Ask for Menus and Other Ways to Make Your Next Hospital Stay More Bearable
Nobody likes being in the hospital. Aside from the inevitable connection between hospitals and disease (not to mention death), they have everything we hate: chaotic, expensive, and inconvenient. The whole experience can be maddening – you are woken up at any time of the day for questions, tests and medications; orderlies will deliver mysterious trays that they claim contain “lunch” but contain only horror; and you will probably share it all with a stranger in the next bed.
But it’s important to remember that we’re not powerless once we’re in the hospital—there are ways to make being in a general hospital room more enjoyable.
How to feel comfortable in a hospital room
There are two basic truths about hospital rooms: the bed will be the least comfortable sleeping platform you will ever come across, and the bedding will be recognizable as such only by its shape and position on the bed. In other words, bring your own things. It includes:
- Bed dress. Take pillows, sheets, blankets with you – everything you need for a normal night’s sleep.
- Cloth. Thanks to TV and movies, many people assume that you are legally required to wear a thin hospital gown that exposes your butt for all to see when you are in the hospital. It is not true. If your procedure allows, bring a change of clothes (including sleepwear) to ensure you are comfortable at all times.
- Slippers/socks. Not only are hospital rooms generally cold, you’ll also need shoes that have some traction because hospital floors tend to be slippery.
- Snacks. Unless you are on a strict diet due to surgery or a condition, bring some comfort food with you. Your favorite snack or healthy option can have a big impact on your mood and overall experience.
- Entertainment. For God’s sake, don’t rely on a tiny TV on the wall for entertainment. Download movies, games, books and music to your device.
How to control your environment in the hospital
Hospital wards are not just utilitarian – they are often aggressive, without any touch of warmth or decor. Not only can spartan living conditions interfere with sleep, they can also be downright depressing, as the gloomy decor leaves you with nothing to think about but your health and discomfort.
The point is to have as much control over your environment as possible. A few essentials include:
- Noise canceling headphones and/or earplugs. Hospital rooms are noisy . Even if your roommate doesn’t talk on the phone all day, there will be endless noise coming from the main part of the floor. There will also be a lot of noise from whatever machines you are connected to. It is very important to have some way to block this noise.
- Mask for sleep. Take a mask with you, even if you have never thought about it. Every time an employee enters your room to check on your roommate, the lights go on. And the lights never turn off on the floor, so there will always be some level of light pollution.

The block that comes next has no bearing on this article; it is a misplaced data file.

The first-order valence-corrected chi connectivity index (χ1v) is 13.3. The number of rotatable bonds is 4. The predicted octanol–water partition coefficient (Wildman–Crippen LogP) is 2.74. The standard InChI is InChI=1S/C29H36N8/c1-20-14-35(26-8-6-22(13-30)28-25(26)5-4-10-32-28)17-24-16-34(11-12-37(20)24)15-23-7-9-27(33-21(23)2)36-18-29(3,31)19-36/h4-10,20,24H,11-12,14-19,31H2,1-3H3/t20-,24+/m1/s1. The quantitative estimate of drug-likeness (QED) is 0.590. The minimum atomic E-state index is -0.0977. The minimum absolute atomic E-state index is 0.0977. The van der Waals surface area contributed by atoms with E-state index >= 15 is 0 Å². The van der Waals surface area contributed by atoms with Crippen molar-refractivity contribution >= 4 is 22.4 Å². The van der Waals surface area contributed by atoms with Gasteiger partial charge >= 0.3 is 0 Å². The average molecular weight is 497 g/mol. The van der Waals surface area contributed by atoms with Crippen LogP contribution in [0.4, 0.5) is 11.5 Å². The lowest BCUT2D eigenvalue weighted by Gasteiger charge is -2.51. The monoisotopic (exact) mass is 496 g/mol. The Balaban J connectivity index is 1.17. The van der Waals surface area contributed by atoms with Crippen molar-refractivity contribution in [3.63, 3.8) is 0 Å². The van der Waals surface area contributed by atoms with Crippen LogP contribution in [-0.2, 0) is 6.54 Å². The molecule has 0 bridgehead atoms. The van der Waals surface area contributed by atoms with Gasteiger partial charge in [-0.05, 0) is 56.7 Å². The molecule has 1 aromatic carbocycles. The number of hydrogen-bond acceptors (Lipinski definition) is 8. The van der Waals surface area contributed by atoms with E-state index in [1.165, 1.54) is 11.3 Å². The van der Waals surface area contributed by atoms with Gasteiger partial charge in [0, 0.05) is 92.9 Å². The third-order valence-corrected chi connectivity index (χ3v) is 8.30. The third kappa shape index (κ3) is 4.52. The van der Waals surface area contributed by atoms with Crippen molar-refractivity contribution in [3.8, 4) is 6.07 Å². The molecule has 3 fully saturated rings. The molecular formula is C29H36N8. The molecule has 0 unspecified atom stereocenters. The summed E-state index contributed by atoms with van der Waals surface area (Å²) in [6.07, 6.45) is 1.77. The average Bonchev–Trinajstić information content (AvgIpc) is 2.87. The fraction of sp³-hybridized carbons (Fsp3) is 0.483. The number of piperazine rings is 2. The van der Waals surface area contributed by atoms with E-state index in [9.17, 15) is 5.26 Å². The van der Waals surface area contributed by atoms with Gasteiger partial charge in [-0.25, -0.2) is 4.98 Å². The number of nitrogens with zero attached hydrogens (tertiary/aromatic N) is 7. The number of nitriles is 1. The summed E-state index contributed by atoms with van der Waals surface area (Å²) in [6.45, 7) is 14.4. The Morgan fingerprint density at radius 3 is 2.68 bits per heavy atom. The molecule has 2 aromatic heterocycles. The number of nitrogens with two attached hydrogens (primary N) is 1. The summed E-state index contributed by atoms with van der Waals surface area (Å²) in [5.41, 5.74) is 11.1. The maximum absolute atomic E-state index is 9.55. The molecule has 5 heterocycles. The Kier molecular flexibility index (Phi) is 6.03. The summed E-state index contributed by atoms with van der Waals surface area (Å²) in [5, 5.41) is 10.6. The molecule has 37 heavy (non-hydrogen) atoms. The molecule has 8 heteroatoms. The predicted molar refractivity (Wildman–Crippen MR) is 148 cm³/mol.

- Decorations and lighting. Flowers aren’t the only legal decoration in a hospital room. Bring framed photos, colorful throw pillows, and any trinkets that bring you joy. Since the natural light in your room is probably terrible, you might also consider bringing a small, soft-bulb lamp with you.
- Toiletries. You must bring your own toothpaste, comb and other care and hygiene products. The hospital will provide some of these things, as will your local Motel 6, but having your own familiar items will enhance your experience.
You might also consider some kind of diffuser because hospitals can be a smelly place. Basically, take with you anything you’d rather see or touch than anything the hospital will provide you with.
How to better manage your stay in the hospital
Being in the hospital can make you feel powerless. Not only are you likely to be sick or injured, the staff is trained to be very strong (for your own good). This can give the impression that you just have to lie back and do as you are told, but you have more control than you think. A few things to consider:
- Avoid daytime naps. Lying in bed all the time can naturally cause you to give up and fall asleep – after all, daytime naps are great for passing the time. But napping during the day will affect your sleep rhythms and keep you staring up at the ceiling all night.
- The exercise. If you are allowed, get out of bed and walk as much as possible. If you are mobile, you can probably move to other floors. Be as mobile as possible – this will improve your mood and sleep.
- Ask for medicine. Sleep problems? Does this hospital bed make your back feel like glass? Ask your nurse for some pharmaceutical help, such as sleeping pills or pain medication. Your request will be reviewed by healthcare professionals, but they will gladly grant it if allowed. You will, of course, be billed for each pill, but sneaking in your supply is risky because your healthcare team won’t know what you’re taking.
- Dig into the menu. Hospitals often have a surprisingly wide variety of food options, so don’t be afraid to ask about options and make requests. The staff will do their best to accommodate you.
- Learn cars. The devices you are connected to in your room can be quite noisy, and constant alarms and beeps can be distracting. If the intravenous alarm that goes off every time you breathe strangely drives you crazy, ask your nurses if they can show you how to reset it yourself. A little more control can do wonders for your state of mind.